The Tax Court held that a married couple could deduct mortgage interest and property tax payments made from a corporate checking account on a home that was owned by their son. The court held that the taxpayers were equitable and beneficial owners of the property and that the checking account was in essence their personal account. Thus they were entitled to itemized deductions for the payments.
Taxpayers may deduct interest paid by them on debt related to a qualified residence. Generally, the debt must be the taxpayer’s, not someone else’s. Treas. Reg. § 1.163-1(b) permits a deduction for interest paid on a mortgage when a taxpayer is the legal or equitable owner of the property, even though the taxpayer is not directly liable for the mortgage. In Saffet and Ana Uslu v. Commissioner, TC Memo 1997-551, the Tax Court held that a married couple was the equitable owner of a home titled to the husband’s brother since, from the date of acquisition, they had occupied the home and made all payments for the mortgage, taxes, repairs, maintenance and improvements. In Bruce D. Loria v. Commissioner, TC Memo 1995-420, the same court held that the taxpayer was unable to demonstrate that he was the equitable owner of a home owned by his brother—thus denying deductions for interest and property taxes.
In the instant case, Ndile George Njenge and Ekinde Sone Nzelle Rachel resided in a home owned by their son. In 2001, their son purchased the home in his name since the taxpayers were unable to obtain financing; however, from the date of acquisition until the date of the trial, Njenge and Rachel made all of the mortgage, property tax and maintenance payments and were the sole occupants of the home. In 2003, the taxpayers paid those housing costs from a checking account of a company called Camrock General Engineering Co., an entity for which the taxpayers had established a bank account but never actually formed or started and did not intend to do so in the future. The IRS disallowed the mortgage and property tax deductions for 2003, causing the taxpayers to petition the Tax Court for relief.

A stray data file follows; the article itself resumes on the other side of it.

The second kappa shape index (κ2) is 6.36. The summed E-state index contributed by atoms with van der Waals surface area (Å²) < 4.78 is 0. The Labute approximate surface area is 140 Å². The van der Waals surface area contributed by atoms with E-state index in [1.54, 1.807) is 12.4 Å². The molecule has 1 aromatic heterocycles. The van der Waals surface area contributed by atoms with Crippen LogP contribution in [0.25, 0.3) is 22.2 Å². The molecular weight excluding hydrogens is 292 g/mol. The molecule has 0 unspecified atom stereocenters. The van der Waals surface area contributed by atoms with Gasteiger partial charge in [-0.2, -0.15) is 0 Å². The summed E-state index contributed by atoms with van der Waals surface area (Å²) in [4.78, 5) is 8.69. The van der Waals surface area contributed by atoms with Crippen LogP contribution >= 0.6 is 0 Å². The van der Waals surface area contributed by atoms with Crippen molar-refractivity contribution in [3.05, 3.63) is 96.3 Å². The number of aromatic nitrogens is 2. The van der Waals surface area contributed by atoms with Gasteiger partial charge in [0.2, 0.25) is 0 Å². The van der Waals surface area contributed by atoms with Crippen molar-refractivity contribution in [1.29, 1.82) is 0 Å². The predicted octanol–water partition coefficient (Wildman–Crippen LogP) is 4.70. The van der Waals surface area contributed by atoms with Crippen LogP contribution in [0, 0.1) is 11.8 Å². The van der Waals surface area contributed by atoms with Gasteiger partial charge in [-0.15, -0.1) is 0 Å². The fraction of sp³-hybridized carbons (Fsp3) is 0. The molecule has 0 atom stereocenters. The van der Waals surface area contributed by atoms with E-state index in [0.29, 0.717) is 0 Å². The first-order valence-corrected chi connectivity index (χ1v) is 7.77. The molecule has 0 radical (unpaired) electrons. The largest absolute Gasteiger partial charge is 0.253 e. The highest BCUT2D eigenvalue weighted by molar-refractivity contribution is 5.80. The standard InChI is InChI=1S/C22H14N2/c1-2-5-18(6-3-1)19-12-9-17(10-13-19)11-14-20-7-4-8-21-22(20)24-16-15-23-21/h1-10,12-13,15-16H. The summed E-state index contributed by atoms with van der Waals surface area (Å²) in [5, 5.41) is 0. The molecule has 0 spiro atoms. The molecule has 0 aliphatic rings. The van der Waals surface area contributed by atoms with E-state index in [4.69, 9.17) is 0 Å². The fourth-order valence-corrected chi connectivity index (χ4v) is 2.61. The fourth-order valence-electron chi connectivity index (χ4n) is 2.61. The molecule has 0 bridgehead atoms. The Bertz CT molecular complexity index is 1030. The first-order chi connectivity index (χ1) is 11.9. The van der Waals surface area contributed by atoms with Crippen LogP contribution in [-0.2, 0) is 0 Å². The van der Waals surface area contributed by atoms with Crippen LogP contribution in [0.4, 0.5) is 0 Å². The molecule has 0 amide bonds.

The IRS argued that no deduction for interest and taxes should be allowed since Njenge and Rachel were not the legal owners of the property and were not legally obligated to make any payments. Furthermore, the IRS argued that Camrock had made the payments, not the taxpayers. The court rejected both arguments, holding Njenge and Rachel were the equitable owners of the property since, from the date of acquisition, the taxpayers were the only ones who enjoyed the benefit and bore the burden of the home. Furthermore, the court found that the Camrock checking account was in essence the taxpayers’ personal account.
This case illustrates that the economic substance rather than the legal form of a home ownership situation can dictate the tax result. In this case, it is important to note that the taxpayers prevailed because the evidence suggested that their son was owner in name only and that the “business,” whose name was on the checking account used to make the housing payments, existed in name only.
Ndile George Njenge and Ekinde Sone Nzelle Rachel v. Commissioner, TC Summary Opinion 2008-84
By Charles J. Reichert, CPA, professor of accounting, University of Wisconsin–Superior.